By way of a beginning, I want to tell you about something that happened to me on the flight out to Australia, when our family migrated in 1965. We weren’t well off, we only had a few pounds for a family of four children. I was eleven, the eldest, and for my first time on an aeroplane I was dressed in my very best clothes—my school uniform. I was well aware that most people who flew on international flights could afford something better than a school uniform. But there I was—English school cap, tie and blazer, shirt, long pants and socks all thick enough to cope with the Yorkshire cold. And I was walking down the steps of the plane onto the tarmac at Kolkata Airport. It must have been around 40 degrees.
It was the first time I’d known what ‘hot’ could mean. I had stepped out of the air-conditioned then-state-of-the-art Boeing 707—and right into a blast furnace.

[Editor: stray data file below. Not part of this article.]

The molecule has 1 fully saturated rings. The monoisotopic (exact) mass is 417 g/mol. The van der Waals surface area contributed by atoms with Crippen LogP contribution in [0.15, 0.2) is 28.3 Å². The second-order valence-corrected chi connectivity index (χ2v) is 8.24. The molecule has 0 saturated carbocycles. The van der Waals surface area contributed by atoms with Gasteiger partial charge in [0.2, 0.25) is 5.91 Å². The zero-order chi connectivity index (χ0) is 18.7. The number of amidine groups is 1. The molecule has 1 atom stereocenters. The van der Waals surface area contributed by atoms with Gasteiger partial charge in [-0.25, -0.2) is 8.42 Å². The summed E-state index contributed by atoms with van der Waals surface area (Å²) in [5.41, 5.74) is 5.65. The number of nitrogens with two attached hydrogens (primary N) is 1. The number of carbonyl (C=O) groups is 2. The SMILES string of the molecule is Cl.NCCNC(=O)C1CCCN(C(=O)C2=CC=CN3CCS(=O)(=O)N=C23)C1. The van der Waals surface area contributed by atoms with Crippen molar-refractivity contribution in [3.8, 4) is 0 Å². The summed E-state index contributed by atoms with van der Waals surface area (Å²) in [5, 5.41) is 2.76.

I don’t know how far away the airport building was. It felt like half a mile. I was walking with my dad, and I saw some of the local people. If I had felt that wearing a school uniform on an international flight was a sign of poverty, I was now staring real poverty in the face for the very first time. These people were in rags, leaning into the fence, on the outside, looking in at us. They needed new clothes and a good feed.
The distress in my voice must have been clearly obvious when I mentioned them to my dad. He was a good man; but all he said was ‘Don’t look at them, there’s nothing we can do for them.’
For me, it was too late. I had already looked and I had seen.